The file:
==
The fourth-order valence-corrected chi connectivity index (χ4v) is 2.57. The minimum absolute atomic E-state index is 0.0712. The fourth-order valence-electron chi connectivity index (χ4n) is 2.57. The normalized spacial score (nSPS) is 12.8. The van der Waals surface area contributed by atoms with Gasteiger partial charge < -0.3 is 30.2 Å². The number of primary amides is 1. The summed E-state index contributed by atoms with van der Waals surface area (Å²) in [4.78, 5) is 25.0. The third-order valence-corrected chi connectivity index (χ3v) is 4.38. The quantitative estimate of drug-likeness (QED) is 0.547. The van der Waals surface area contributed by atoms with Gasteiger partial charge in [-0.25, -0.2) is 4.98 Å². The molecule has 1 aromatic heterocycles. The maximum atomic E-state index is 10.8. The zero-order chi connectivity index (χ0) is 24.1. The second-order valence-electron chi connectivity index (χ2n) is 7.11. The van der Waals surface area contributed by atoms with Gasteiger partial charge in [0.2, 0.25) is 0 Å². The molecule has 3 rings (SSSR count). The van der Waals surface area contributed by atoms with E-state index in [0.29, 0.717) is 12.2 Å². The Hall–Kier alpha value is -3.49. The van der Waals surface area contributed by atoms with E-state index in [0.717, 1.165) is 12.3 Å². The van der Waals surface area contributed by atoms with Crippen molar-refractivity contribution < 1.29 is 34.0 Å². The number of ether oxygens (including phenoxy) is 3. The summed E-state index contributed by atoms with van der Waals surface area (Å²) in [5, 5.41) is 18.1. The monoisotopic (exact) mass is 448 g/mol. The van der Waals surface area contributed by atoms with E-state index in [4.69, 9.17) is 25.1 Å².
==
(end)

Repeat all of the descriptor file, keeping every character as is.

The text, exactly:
The fourth-order valence-corrected chi connectivity index (χ4v) is 2.57. The minimum absolute atomic E-state index is 0.0712. The fourth-order valence-electron chi connectivity index (χ4n) is 2.57. The normalized spacial score (nSPS) is 12.8. The van der Waals surface area contributed by atoms with Gasteiger partial charge < -0.3 is 30.2 Å². The number of primary amides is 1. The summed E-state index contributed by atoms with van der Waals surface area (Å²) in [4.78, 5) is 25.0. The third-order valence-corrected chi connectivity index (χ3v) is 4.38. The quantitative estimate of drug-likeness (QED) is 0.547. The van der Waals surface area contributed by atoms with Gasteiger partial charge in [-0.25, -0.2) is 4.98 Å². The molecule has 1 aromatic heterocycles. The maximum atomic E-state index is 10.8. The zero-order chi connectivity index (χ0) is 24.1. The second-order valence-electron chi connectivity index (χ2n) is 7.11. The van der Waals surface area contributed by atoms with Gasteiger partial charge in [0.2, 0.25) is 0 Å². The molecule has 3 rings (SSSR count). The van der Waals surface area contributed by atoms with E-state index in [0.29, 0.717) is 12.2 Å². The Hall–Kier alpha value is -3.49. The van der Waals surface area contributed by atoms with E-state index in [0.717, 1.165) is 12.3 Å². The van der Waals surface area contributed by atoms with Crippen molar-refractivity contribution < 1.29 is 34.0 Å². The number of ether oxygens (including phenoxy) is 3. The summed E-state index contributed by atoms with van der Waals surface area (Å²) in [5, 5.41) is 18.1. The monoisotopic (exact) mass is 448 g/mol. The van der Waals surface area contributed by atoms with E-state index in [4.69, 9.17) is 25.1 Å².